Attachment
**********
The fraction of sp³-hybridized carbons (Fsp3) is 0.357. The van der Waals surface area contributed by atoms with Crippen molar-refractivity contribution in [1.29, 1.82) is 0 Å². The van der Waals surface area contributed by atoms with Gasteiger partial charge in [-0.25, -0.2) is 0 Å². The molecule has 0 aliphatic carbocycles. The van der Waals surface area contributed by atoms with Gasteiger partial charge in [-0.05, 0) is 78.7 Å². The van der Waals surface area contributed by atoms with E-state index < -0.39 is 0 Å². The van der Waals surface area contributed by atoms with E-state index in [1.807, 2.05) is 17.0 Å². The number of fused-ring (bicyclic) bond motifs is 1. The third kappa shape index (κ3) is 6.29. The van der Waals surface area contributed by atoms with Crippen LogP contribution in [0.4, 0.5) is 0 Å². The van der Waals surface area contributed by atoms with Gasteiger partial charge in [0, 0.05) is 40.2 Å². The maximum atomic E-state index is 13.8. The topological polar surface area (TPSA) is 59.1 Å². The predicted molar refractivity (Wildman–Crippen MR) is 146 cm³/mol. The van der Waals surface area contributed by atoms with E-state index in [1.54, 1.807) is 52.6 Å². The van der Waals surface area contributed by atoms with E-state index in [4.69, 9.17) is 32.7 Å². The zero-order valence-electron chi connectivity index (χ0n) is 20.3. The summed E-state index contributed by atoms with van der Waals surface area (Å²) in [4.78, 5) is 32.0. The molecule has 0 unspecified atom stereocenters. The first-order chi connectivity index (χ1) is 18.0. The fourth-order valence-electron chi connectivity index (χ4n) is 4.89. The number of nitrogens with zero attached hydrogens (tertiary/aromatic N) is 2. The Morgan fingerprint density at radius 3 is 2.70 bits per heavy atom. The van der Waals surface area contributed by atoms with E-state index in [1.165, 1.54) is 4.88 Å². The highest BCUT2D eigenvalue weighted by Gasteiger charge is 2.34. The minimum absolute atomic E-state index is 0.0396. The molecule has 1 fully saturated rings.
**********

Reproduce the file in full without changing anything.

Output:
The fraction of sp³-hybridized carbons (Fsp3) is 0.357. The van der Waals surface area contributed by atoms with Crippen molar-refractivity contribution in [1.29, 1.82) is 0 Å². The van der Waals surface area contributed by atoms with Gasteiger partial charge in [-0.25, -0.2) is 0 Å². The molecule has 0 aliphatic carbocycles. The van der Waals surface area contributed by atoms with Gasteiger partial charge in [-0.05, 0) is 78.7 Å². The van der Waals surface area contributed by atoms with E-state index < -0.39 is 0 Å². The van der Waals surface area contributed by atoms with E-state index in [1.807, 2.05) is 17.0 Å². The number of fused-ring (bicyclic) bond motifs is 1. The third kappa shape index (κ3) is 6.29. The van der Waals surface area contributed by atoms with Crippen LogP contribution in [0.4, 0.5) is 0 Å². The van der Waals surface area contributed by atoms with Gasteiger partial charge in [0, 0.05) is 40.2 Å². The maximum atomic E-state index is 13.8. The topological polar surface area (TPSA) is 59.1 Å². The predicted molar refractivity (Wildman–Crippen MR) is 146 cm³/mol. The van der Waals surface area contributed by atoms with E-state index in [1.54, 1.807) is 52.6 Å². The van der Waals surface area contributed by atoms with E-state index in [4.69, 9.17) is 32.7 Å². The zero-order valence-electron chi connectivity index (χ0n) is 20.3. The summed E-state index contributed by atoms with van der Waals surface area (Å²) in [4.78, 5) is 32.0. The molecule has 0 unspecified atom stereocenters. The first-order chi connectivity index (χ1) is 18.0. The fourth-order valence-electron chi connectivity index (χ4n) is 4.89. The number of nitrogens with zero attached hydrogens (tertiary/aromatic N) is 2. The Morgan fingerprint density at radius 3 is 2.70 bits per heavy atom. The van der Waals surface area contributed by atoms with E-state index in [1.165, 1.54) is 4.88 Å². The highest BCUT2D eigenvalue weighted by Gasteiger charge is 2.34. The minimum absolute atomic E-state index is 0.0396. The molecule has 1 fully saturated rings.